10 Healthy Habits from the World’s Most Creative Women

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Grace Bonney
Photo Credit: Christopher Sturman
By Sarah McColl

Grace Bonney has built a career from curating inspirational images and ideas that feel firmly within reach. If Design*Sponge—with its IRL book, Design*Sponge at Home—inspires a beautiful home, Bonney’s new book, In the Company of Women, fires you up for an empowered career, and shares the healthy habits and tools to make it work for you.

“I wanted to produce a book that would reflect the full depth and breadth of women in the business community,” Bonney said. “I wanted to see women at all stages of their careers, women from different backgrounds, women of different ages and races, and women who are as open about what they’ve learned from their failures as they are about their successes.”

In The Company Of Women book cover

There is a powerful, cumulative effect reading 107 fierce, wise, and persevering women share their self-determined rhythms of balance, calm, joy, and inspiration. Themes take shape, like the importance of creating everyday rituals, no matter how small, and honoring your physical, emotional, and spiritual health in whatever unique ways work for you.

The book itself is a love letter to individuality that coheres into a portrait of a tribe with a mission: How can we thrive, no matter what curve balls come our way? To realize that those curve balls—bad moods, bad ideas, zeroed checking accounts, lost deals, haters—swerve toward everybody, and that each of us is tasked to discover how we will keep going, is part of the infectious inspiration. Consider In the Company of Women a cheat sheet.

“The expression, ‘Whatever works, until it doesn’t,’ is always on the top of my mind,” Bonney said. “I’m always proud and happy when I come up with a solution at work that solves a problem and makes work easier. But what works this year may not work next year….So learning to embrace change and the changing needs that come with it has been a powerful work and life lesson.” More creative wisdom and healthy habits from the pages of Bonney’s book:

Karen Young, product designer and entrepreneur, on how she starts every day (pictured below):
“I have been doing a gratitude list for the last year. Every day I think of three things that I accomplished or experienced the day before that I’m grateful for. The trick is to think about each one in full so that it doesn’t become rote; with each thing I’m grateful for, I have to expand upon it to think about why I feel grateful. It’s a nice way to start the day and a reminder that although some days I feel like I’m barely raising the dust, I am actually moving mountains.”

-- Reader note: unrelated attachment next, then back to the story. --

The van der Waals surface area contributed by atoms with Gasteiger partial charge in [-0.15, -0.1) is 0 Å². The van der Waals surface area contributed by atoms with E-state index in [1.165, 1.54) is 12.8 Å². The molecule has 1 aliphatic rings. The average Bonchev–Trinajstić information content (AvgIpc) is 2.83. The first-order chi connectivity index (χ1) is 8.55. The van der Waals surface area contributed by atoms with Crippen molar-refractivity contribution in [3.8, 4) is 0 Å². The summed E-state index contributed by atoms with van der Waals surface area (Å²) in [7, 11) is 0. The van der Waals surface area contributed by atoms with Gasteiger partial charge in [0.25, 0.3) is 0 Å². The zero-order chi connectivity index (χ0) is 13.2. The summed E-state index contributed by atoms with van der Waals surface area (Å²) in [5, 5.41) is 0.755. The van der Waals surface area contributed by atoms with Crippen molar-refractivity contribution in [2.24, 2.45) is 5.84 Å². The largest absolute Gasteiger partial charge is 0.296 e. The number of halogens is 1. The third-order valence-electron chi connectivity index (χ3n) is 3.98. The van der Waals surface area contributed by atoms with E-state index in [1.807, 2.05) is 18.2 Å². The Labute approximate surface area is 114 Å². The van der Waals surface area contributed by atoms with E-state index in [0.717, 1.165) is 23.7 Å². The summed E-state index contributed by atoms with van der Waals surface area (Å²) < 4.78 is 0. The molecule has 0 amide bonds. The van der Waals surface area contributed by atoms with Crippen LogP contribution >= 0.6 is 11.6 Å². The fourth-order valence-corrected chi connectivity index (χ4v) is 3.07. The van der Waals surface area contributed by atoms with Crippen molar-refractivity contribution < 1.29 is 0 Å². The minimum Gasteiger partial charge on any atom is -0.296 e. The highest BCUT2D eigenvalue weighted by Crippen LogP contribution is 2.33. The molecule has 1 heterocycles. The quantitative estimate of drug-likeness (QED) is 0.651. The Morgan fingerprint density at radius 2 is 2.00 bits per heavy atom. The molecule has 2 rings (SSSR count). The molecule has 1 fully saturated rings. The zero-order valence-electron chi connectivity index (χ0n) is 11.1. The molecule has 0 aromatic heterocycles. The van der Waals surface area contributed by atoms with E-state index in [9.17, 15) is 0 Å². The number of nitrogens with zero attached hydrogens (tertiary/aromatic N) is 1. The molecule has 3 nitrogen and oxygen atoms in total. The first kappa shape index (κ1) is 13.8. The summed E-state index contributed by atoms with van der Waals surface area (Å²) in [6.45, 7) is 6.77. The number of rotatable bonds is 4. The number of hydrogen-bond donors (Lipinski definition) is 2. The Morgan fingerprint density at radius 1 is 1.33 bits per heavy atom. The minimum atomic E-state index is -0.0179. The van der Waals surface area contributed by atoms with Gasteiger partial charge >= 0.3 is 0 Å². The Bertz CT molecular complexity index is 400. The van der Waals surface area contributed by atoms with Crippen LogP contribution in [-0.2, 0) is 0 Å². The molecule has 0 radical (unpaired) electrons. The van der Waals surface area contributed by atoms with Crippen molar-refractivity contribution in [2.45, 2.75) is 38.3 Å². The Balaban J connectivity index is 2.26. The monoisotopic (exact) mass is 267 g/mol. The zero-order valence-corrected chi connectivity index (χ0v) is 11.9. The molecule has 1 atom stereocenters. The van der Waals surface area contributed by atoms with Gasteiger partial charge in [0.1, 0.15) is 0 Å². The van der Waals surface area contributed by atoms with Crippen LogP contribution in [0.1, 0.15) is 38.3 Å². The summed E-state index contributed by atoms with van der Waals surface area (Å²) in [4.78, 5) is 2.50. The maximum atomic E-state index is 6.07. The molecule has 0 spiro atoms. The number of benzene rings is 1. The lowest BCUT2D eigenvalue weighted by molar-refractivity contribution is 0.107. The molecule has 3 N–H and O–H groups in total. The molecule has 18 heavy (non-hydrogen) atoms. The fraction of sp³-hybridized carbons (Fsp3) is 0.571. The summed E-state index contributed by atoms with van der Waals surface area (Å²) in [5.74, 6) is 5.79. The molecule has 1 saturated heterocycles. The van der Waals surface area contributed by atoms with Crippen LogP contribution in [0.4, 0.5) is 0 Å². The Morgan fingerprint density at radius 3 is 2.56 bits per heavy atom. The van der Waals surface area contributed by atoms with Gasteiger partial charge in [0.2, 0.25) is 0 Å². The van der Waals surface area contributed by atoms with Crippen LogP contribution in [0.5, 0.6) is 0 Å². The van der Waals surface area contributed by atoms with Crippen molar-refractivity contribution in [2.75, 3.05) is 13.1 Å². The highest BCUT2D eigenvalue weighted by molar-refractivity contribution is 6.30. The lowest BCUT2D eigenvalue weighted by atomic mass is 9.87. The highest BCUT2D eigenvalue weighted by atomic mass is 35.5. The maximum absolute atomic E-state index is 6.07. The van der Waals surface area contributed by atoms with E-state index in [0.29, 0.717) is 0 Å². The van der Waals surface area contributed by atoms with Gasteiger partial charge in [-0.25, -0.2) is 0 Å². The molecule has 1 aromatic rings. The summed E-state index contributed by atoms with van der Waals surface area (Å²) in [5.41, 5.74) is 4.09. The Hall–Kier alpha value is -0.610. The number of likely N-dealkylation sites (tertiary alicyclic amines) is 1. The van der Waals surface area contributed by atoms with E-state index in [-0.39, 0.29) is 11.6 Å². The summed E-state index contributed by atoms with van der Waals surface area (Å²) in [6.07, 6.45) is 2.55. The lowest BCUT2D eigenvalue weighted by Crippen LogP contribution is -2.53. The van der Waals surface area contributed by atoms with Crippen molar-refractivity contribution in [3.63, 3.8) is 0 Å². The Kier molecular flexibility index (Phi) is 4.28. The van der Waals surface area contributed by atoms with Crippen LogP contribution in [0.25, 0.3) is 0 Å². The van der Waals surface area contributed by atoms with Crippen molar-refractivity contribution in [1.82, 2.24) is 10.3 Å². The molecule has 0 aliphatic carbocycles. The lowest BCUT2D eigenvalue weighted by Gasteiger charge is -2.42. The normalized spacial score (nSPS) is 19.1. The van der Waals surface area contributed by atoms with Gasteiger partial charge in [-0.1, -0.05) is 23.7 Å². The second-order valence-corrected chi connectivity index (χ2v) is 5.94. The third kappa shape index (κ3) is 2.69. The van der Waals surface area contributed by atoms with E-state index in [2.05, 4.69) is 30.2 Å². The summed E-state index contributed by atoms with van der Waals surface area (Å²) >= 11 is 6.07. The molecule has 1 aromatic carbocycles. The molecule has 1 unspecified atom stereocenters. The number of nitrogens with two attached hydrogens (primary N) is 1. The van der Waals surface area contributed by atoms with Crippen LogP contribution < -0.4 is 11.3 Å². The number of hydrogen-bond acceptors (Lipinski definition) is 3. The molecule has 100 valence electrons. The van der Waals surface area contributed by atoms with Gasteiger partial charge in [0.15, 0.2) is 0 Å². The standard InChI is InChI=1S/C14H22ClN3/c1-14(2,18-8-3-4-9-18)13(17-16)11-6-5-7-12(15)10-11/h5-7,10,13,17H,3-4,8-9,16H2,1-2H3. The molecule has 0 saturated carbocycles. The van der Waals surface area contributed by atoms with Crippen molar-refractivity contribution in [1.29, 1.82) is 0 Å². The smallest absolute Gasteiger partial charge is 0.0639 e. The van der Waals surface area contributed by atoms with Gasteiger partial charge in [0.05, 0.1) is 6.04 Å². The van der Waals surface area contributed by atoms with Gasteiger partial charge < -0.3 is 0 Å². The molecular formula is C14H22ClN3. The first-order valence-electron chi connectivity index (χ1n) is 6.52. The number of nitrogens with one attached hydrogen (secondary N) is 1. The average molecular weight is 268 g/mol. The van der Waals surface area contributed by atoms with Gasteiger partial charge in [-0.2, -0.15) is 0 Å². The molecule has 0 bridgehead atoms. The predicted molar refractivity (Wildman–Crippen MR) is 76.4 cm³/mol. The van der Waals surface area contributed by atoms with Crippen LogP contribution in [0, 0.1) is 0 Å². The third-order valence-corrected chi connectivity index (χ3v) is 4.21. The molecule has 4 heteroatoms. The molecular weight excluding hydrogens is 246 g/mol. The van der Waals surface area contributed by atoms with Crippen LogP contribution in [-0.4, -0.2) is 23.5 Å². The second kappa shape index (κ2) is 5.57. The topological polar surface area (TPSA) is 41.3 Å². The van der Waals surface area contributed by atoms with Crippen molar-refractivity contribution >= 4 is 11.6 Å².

Karen Young
Photo Credit: Sasha Israel

Tavi Gevinson, writer and editor, on how she deals with self-doubt:
“Self-care, which for me means taking walks alone, journaling, and doing yoga.”

Preeti Mistry, chef, on the trait she is most proud of:
“I am myself. I refuse to fit into what people want me to be or expect me to be. I stand up for what I believe in and will fight for it.”

Amalia Mesa-Bains, artist, curator, and author, on workday rituals she can’t live without:
“Coffee time in the morning and meditation and prayer in the evening.”

Jodie Patterson, beauty entrepreneur, on what success means to her (pictured below):
“We can be eternally working on the dream, and if we love what we’re doing and who we are, we feel accomplished. I rely on six touch points to make myself feel whole: kids, love, business, health, travel, spirituality. If I touch them all each day, in varying intensities, I am successful.”

Jodie Patterson
Photo Credit: Sasha Israel

Amina Mucciolo, artist, on her favorite thing to come home to:
“Silence. We really don’t get enough of it in this world. I so look forward to those moments of just pure silence, even if it’s just for ten minutes.”

Janet Mock, author and television host, on a mistake that lead to success:
“A mistake I made at the beginning of my public writing career was being a bit too open and transparent. I learned that I needed to create boundaries—clear and exacting—that I would not cross until I truly was ready to share things publicly. It was an early mistake that required me to realize that not all of me was up for public consumption.”

Christine Schmidt, artist and designer, on what she would do with three extra hours each day:
“I would spend more time with my daughter and cook more. No recipes or preset expectations—just intuition and stained clothes. That’s like all the best parts of my creative work, but I get to eat it afterward.”

Carla Hall, chef and television host, on what the world needs more of:
“The world needs more face-to-face conversation, perhaps over a meal, so we can really get to know each other without assumptions. The world needs fewer sound bites where those assumptions are formed.”

Cameron Esposito, comedian and actor, on how she gets inspired (pictured below):
“Exercise. I live at the base of a mountain in Los Angeles and try to get up there every day to hike, to clear my head of any cobwebs and step outside the necessary self-focus that comes with being self-employed, and remember the vastness and variety of the world.”

Cameron Esposito
Photo Credit: Sasha Israel